Keywords : Hyperelastic continua, second gradient theories, woven fibrous composites, shear boundary layers, numerical simulations. All materials are actually heterogeneous if one considers sufficiently small scales, but the woven composites reinforcements show their heterogeneity at scales which are significant from an engineering point of view. It is also well known that woven composites reinforcements macroscopically show strong anisotropy, since their mechanical response significantly varies if the load is applied in the direction of the fibers or in some other direction. We model the considered fibrous materials as orthotropic continua, i.e. continua which have two privileged directions in their undeformed configuration. This hypothesis can be considered to be realistic if no relative displacement between fibers occurs. In other words, we are assuming that two superimposed fibers can rotate around their contact point, while no slipping takes place. This hypothesis is often verified during experimental analyses, even at finite strains. The anisotropy of the considered reinforcements will be taken into account by introducing suitable hyperelastic, orthotropic constitutive laws which are able to characterize the behavior of considered materials also at large strains. Nevertheless, a first gradient continuum, orthotropic model is not able to take into account all the possible effects that the microstructure of considered materials have on their macroscopic deformation. More precisely, some particular loading conditions, associated to particular types of boundary conditions may cause some microstructure-related deformation modes which are not taken fully into account in first gradient continuum theories. This is the case, for example, when observing some regions inside the materials in which high gradients of deformation occur, concentrated in those relatively narrow regions which we will call boundary layers. Actually, the onset of shear boundary layers can be observed in some experimental tests which are used to characterize the mechanical properties of fibrous composite reinforcements. Indeed, internal

boundary layers do actually arise in the so-called bias extension test, which is currently used to characterize the mechanical behavior of fibrous composites. One way to deal with the description of such boundary layers, while remaining in the framework of a macroscopic theory, is to consider so-called â€œgeneralized continuum theoriesâ€?. Such generalized theories allow for the introduction of a class of internal contact actions which is wider than the one which is accounted for by classical first gradient Cauchy continuum theory. These more general contact actions excite additional deformation modes which can be seen to be directly related with the properties of the microstructure of considered materials. In this paper, the important class of fibrous composites described before is considered and their macroscopic mechanical behavior (i.e. at a scale relatively larger than the yarn) is described by means of a second gradient, hyperelastic continuum theory. The quoted hyperelastic, second gradient theory is obtained as the limit case of a micromorphic theory, following what done in [1,2] for the linearelastic case. The governing equations in weak form are used as a basis for the formulation of suitable numerical codes, which allow to perform simulations in which the bias extension test is reproduced. We show that second gradient energy terms allow for an effective prediction of the onset of internal shear boundary layers which can be defined as those transition zones between two different regions exhibiting different shear deformation modes (see Fig.1).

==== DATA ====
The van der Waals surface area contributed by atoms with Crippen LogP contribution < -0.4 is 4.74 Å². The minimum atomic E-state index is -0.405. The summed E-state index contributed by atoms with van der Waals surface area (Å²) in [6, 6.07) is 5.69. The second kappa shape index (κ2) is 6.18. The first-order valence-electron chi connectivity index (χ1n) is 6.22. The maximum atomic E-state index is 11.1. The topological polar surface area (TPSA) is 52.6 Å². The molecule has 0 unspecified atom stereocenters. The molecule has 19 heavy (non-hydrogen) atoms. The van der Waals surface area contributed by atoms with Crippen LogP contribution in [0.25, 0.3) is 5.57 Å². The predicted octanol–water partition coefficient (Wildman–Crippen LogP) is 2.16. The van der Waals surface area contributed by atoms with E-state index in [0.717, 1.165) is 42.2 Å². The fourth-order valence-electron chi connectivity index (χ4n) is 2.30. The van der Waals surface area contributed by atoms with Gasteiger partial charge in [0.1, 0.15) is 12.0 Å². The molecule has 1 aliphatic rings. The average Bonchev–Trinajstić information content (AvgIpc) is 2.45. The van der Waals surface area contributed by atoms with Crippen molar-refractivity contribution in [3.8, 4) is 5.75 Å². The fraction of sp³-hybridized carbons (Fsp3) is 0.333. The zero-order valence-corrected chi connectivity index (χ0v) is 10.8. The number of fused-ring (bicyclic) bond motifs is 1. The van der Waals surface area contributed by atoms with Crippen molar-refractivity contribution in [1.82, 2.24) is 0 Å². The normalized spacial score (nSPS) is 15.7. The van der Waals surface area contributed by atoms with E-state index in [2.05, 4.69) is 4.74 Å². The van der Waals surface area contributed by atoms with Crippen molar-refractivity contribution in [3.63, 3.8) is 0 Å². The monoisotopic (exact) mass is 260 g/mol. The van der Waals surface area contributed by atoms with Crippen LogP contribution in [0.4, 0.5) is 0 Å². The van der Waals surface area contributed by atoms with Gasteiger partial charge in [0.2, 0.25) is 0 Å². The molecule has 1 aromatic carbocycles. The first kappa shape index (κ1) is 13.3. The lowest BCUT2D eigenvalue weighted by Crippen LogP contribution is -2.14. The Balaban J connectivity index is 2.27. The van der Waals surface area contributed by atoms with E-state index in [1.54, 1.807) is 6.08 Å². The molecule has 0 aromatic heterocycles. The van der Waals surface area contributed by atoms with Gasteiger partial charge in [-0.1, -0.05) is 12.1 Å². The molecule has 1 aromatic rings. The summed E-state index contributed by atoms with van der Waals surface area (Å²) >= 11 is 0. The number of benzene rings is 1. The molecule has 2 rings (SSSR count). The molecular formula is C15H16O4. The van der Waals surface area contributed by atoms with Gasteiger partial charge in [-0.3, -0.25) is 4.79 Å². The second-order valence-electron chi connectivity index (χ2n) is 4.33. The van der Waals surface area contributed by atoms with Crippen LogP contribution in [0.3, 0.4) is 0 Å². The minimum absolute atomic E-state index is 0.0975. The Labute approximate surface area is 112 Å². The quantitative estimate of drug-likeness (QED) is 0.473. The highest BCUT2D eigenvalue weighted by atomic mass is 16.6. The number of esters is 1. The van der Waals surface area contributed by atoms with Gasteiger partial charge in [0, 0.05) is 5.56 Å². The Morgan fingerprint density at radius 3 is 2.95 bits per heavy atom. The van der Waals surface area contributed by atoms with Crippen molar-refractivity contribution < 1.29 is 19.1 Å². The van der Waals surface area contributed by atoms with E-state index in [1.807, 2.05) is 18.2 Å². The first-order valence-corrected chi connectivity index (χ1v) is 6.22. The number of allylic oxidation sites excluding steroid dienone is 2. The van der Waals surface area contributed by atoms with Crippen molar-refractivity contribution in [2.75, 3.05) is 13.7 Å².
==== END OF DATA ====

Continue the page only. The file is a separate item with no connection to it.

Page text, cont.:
Fig.1: Shear boundary layers occurring during the bias extension test on woven composites: numerical simulations via second gradient theory. The existence and thickness of these boundary layers cannot be described by a first gradient model and its overall features are related to the particular second gradient material coefficient introduced in this paper. The obtained numerical results seem to be in a good agreement with the already available experimental evidence and fully justify the need of a novel measurement campaign.

References [1]

Bleustein J.L., 1967. A note on the boundary conditions of Toupin's strain gradient-theory. Int. J. Solids Structures, 3, 1053-1057. [2] Mindlin R.D. , 1964. Micro-structure in linear elasticity. Archs ration. Mech. Analysis 51-78